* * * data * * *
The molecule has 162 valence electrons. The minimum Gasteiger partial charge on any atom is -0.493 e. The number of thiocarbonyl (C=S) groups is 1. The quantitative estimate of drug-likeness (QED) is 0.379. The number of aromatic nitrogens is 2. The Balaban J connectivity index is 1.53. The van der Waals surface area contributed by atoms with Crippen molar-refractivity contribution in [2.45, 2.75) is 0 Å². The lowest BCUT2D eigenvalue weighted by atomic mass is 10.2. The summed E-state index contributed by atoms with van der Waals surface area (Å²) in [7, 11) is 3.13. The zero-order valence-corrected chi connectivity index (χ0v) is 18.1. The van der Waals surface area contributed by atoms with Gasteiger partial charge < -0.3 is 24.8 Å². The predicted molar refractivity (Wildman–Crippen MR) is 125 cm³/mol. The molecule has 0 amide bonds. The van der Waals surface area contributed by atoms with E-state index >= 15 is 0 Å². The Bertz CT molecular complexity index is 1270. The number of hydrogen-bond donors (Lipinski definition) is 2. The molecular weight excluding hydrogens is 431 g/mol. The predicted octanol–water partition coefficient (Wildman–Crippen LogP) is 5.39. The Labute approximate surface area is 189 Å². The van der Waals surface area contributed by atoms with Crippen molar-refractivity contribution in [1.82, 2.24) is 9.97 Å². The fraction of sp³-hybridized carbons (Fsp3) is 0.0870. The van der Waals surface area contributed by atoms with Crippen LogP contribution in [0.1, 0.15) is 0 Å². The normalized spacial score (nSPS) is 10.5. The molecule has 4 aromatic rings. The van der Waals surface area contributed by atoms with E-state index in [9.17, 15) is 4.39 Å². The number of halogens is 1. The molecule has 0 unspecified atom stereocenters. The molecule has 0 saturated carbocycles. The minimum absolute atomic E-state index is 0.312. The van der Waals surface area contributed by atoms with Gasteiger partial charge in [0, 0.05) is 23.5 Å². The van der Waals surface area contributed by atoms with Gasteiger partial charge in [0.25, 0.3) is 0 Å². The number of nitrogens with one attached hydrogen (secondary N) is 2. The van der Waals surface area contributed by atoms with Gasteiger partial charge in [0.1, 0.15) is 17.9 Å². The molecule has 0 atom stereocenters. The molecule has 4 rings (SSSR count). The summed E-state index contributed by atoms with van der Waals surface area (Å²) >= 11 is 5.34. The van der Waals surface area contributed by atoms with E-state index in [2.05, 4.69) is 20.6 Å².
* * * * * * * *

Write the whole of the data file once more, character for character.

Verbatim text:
The molecule has 162 valence electrons. The minimum Gasteiger partial charge on any atom is -0.493 e. The number of thiocarbonyl (C=S) groups is 1. The quantitative estimate of drug-likeness (QED) is 0.379. The number of aromatic nitrogens is 2. The Balaban J connectivity index is 1.53. The van der Waals surface area contributed by atoms with Crippen molar-refractivity contribution in [2.45, 2.75) is 0 Å². The lowest BCUT2D eigenvalue weighted by atomic mass is 10.2. The summed E-state index contributed by atoms with van der Waals surface area (Å²) in [7, 11) is 3.13. The zero-order valence-corrected chi connectivity index (χ0v) is 18.1. The van der Waals surface area contributed by atoms with Gasteiger partial charge < -0.3 is 24.8 Å². The predicted molar refractivity (Wildman–Crippen MR) is 125 cm³/mol. The molecule has 0 amide bonds. The van der Waals surface area contributed by atoms with E-state index >= 15 is 0 Å². The Bertz CT molecular complexity index is 1270. The number of hydrogen-bond donors (Lipinski definition) is 2. The molecular weight excluding hydrogens is 431 g/mol. The predicted octanol–water partition coefficient (Wildman–Crippen LogP) is 5.39. The Labute approximate surface area is 189 Å². The van der Waals surface area contributed by atoms with Crippen molar-refractivity contribution in [1.82, 2.24) is 9.97 Å². The fraction of sp³-hybridized carbons (Fsp3) is 0.0870. The van der Waals surface area contributed by atoms with Crippen LogP contribution in [0.1, 0.15) is 0 Å². The normalized spacial score (nSPS) is 10.5. The molecule has 4 aromatic rings. The van der Waals surface area contributed by atoms with E-state index in [9.17, 15) is 4.39 Å². The number of halogens is 1. The molecule has 0 unspecified atom stereocenters. The molecule has 0 saturated carbocycles. The minimum absolute atomic E-state index is 0.312. The van der Waals surface area contributed by atoms with Gasteiger partial charge in [0, 0.05) is 23.5 Å². The van der Waals surface area contributed by atoms with Gasteiger partial charge in [0.25, 0.3) is 0 Å². The number of nitrogens with one attached hydrogen (secondary N) is 2. The van der Waals surface area contributed by atoms with Gasteiger partial charge in [0.1, 0.15) is 17.9 Å². The molecule has 0 atom stereocenters. The molecule has 4 rings (SSSR count). The summed E-state index contributed by atoms with van der Waals surface area (Å²) >= 11 is 5.34. The van der Waals surface area contributed by atoms with E-state index in [2.05, 4.69) is 20.6 Å².